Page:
Reston, VA and Geneva, Switzerland – 5 December 2007 â€“ The Internet Society has awarded pioneering Internet engineer Nii Quaynor the prestigious Jonathan B. Postel Service Award for 2007 for his leadership in advancing Internet technology in Africa and galvanizing technologists to improve Internet access and capabilities throughout the continent.
The Internet Society presented the award, including a $20,000 [USD] honorarium, during the 70th meeting of the Internet Engineering Task Force (IETF) in Vancouver, BC, Canada.
“Dr. Quaynor has selflessly pioneered Internet development and expansion throughout Africa for nearly two decades, enabling profound advances in information access, education, healthcare and commerce for African countries and their citizens,” said Internet Society president Lynn St. Amour. “Today, Dr. Quaynor continues to champion not just technological advances but also African involvement in Internet standards, processes and deployments, discussion on Internet policies and regulations, and ensuring African interests are well-represented globally. He has shaped a community of Africans who share his vision and reflect the dedication shown by Jon Postel.”
“I am humbled by the award and what Jon Postel represents to our community in Africa. Jon Postel’s efforts and the global view he maintained on the operation of the domain name system and the numbering services assured that Africa would share in the Internet growth and early. I thank the Internet Society for the recognition and am very pleased to be associated with Jon’s memorial,” said Dr. Nii Quaynor. “We will work to develop more African engineers to meet the fast network growth needs of the region, being a late starter, and to join the technical policy processes. Our overall objective is to strengthen education and research in network technologies in Africa.”
The annual Internet Society award is named after Dr. Jonathan B. Postel to commemorate his extraordinary stewardship exercised throughout his thirty-year career in networking. Between 1971 and 1998, Postel managed, nurtured and transformed the RFC series of notes, which encompasses the technical specifications and recommendations for the Internet and was created by Steve Crocker in 1969 as a part of his work on the Arpanet, the forerunner of today’s Internet. Postel was a founding member of the Internet Architecture Board and the first individual member of the Internet Society, where he also served as a trustee until his untimely death.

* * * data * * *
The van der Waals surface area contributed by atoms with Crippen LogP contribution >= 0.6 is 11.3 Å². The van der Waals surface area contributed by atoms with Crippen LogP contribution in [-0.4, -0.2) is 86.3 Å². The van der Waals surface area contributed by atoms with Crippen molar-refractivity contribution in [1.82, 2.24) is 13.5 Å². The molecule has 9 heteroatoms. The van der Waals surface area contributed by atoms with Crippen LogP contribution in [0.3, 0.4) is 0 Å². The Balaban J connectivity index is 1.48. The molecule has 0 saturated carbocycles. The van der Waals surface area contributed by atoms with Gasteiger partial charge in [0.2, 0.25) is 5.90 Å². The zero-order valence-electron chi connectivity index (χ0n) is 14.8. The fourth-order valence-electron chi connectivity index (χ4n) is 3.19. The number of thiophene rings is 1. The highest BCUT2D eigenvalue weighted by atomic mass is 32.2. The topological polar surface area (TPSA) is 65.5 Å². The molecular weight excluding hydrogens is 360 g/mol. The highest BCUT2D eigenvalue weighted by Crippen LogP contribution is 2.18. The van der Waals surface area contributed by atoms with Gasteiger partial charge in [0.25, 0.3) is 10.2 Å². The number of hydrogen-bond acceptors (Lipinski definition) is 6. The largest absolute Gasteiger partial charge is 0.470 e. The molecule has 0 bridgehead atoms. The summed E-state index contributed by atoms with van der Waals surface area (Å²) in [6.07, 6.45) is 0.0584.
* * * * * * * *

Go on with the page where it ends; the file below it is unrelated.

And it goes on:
Dr. Quaynor is chairman of Network Computer Systems (NCS) Ghana.COM and a professor of computer science at University of Cape-Coast, Ghana. He is also the convener of the African Network Operators Group (AfNOG), a network technology transfer institution since 2000 and the founding chairman of AfriNIC, the African numbers registry.
Dr. Quaynor began his pioneering Internet work in Africa in 1993 when he returned to his home country of Ghana to establish the first Internet Service operated by NCS in West Africa. At NCS, he and his team worked on the early development of the Internet in Africa. Today, there are more than 43 million Internet users in Africa.
Prior to NCS, Dr. Quaynor worked with Digital Equipment Corporation in the United States from 1977 till 1992. In 1979, he established the Computer Science department at the University of Cape Coast, Ghana. Dr. Quaynor graduated from Dartmouth College in 1972 with B.A (Engineering Science) and received a Ph.D. (Computer Science) in distributed systems in 1977 from State University of New York at Stony Brook.